They injected this numbing medicine called Exparel all over my abdomen. It's supposed to last for three days so right now I'm getting by on muscle relaxers, nerve blockers and IV Tylenol, which is fantastic because I hate the way narcotics make me feel. Plus narcotics cause constipation which I imagine is less than pleasant when you just had surgery on your bowel. I was told the effects of this numbing agent will start wearing off this evening (and they are) so I may need something stronger for pain tomorrow.
My catheter was taken out this morning so I can pee like a normal person now. I was also given clear liquids to try today. Unfortunately I started pooping blood so I'm back to nothing by mouth again, I'm off blood thinners, and I'm having extra bloodwork to make sure I'm not losing too much blood. Or at least I'm supposed to be having more bloodwork, however 3 different nurses have stuck me in 3 places and missed the veins each time. I'm currently waiting for nurse #4 to come give it a try.
But, on the bright side, I have a lovely view outside. I alternate between the picturesque landscape and The Food Network on TV which is really kind masochistic since I can't eat.
My family was invited to check out Orlando Watersports Complex. Every time I drive to the airport, I catch glimpses of this place that's situated off 528 in Orlando, but I really didn't know what it was. I could see people on the water and it looked like they were skiing, but I rarely saw boats which led me to the only logical conclusion - the boats were invisible. Or the people had magical powers. As it turns out, they were wakeboarding using a pretty cool cable system.
My kids and I had never been wakeboarding before so we were eager to give it a try. Actually, my kids were very eager. I was a little more scared silly umm, apprehensive what with me being nearly 50, very out of shape, and possessing no discernible athletic ability whatsoever.
My kids had varying degrees of success. Lexi took off and made it halfway around the lake on her first try. Brooklyn face-planted about .8 of a second after taking off. An hour later, however, everyone was doing well. And me? Well, I opted to knee board instead, believing that I'd have an easier time balancing on my knees than attempting to stand on a board. In the water. While it was moving. And I had a blast!
OWC has been here in central Florida since 1999 and not only do they have wakeboarding on their standard cables, but they also offer classes, paddleboarding, advanced cables with jumps, summer camps, and their new Aquapark which just opened earlier this year. The Aquapark features a modular series of interlocking obstacles, a climbing tower, monkey bars, slides, pathways, and more. When we checked in at the Aquapark, there was a birthday party going on, and I thought what a fun place to have a birthday party! I looked up the prices for parties and found affordable options like $15 per kid for a session (50 minutes) for 10-24 participants.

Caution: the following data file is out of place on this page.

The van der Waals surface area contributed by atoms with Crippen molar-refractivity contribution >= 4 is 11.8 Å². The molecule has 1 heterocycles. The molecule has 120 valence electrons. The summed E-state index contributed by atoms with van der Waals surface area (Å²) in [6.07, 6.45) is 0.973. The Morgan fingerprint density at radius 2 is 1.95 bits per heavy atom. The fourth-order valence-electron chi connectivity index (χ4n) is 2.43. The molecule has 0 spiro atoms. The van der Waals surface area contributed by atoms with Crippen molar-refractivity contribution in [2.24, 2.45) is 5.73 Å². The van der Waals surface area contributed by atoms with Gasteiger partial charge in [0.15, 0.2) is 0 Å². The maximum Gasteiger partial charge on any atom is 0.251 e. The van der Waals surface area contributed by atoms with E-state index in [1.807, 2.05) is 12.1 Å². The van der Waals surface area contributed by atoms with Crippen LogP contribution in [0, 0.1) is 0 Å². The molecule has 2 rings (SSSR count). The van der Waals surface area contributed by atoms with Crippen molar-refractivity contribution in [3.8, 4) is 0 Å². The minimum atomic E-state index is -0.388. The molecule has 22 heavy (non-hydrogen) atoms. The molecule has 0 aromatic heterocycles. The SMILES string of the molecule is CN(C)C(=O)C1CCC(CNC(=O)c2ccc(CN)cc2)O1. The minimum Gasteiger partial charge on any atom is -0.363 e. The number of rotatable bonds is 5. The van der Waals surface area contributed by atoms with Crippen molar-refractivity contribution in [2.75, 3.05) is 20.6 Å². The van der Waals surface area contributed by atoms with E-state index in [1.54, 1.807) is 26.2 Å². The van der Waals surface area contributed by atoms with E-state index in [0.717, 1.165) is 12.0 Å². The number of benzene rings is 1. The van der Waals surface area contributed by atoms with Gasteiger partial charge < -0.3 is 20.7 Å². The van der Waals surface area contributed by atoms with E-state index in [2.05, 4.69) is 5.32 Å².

OWC has all sorts of great specials including Ladies Day on Thursdays when ladies 18+ get a FREE 2 hour cable pass, Wednesday Happy Hours where you can take advantage of half-price riding from 4PM to close, and Kids' Day on Mondays where kids 16 and under can ride all day for discounted admission.
If you have your own equipment, bring it! If not, never fear, OWC provides life vests, helmets, and boards to rent. Feel free to pack a lunch and stay all day, or grab a bite at their snack bar when you need to take a break from riding.
My talking about this hidden gem here in central Florida doesn't do it justice so I put together this short 3 minute video from our time at OWC. Check it out. And see proof that I actually did it! And let me tell ya, I discovered something about myself that day. I have the upper body strength of a hamster. Oh my arms! They're still sore today! LOL! But I would totally do it again! It's a pretty cool feeling flying across the surface of the water like that.
Orlando Watersports Complex - YouTube
If you live in central Florida or if you're planning on visiting, this is a must-see attraction! Take a break from all the theme parks and have a fun relaxing day at Orlando Watersports Complex. And to that end, I have an awesome giveaway courtesy of the folks at OWC. I will be choosing 3 random winners!
The 1st winner will receive 2 Aquapark tickets good for 1 free session each
The 2nd winner will receive 2 all-day cable passes including basic gear rental
The 3rd winner will receive 3 all-day cable passes including basic gear rental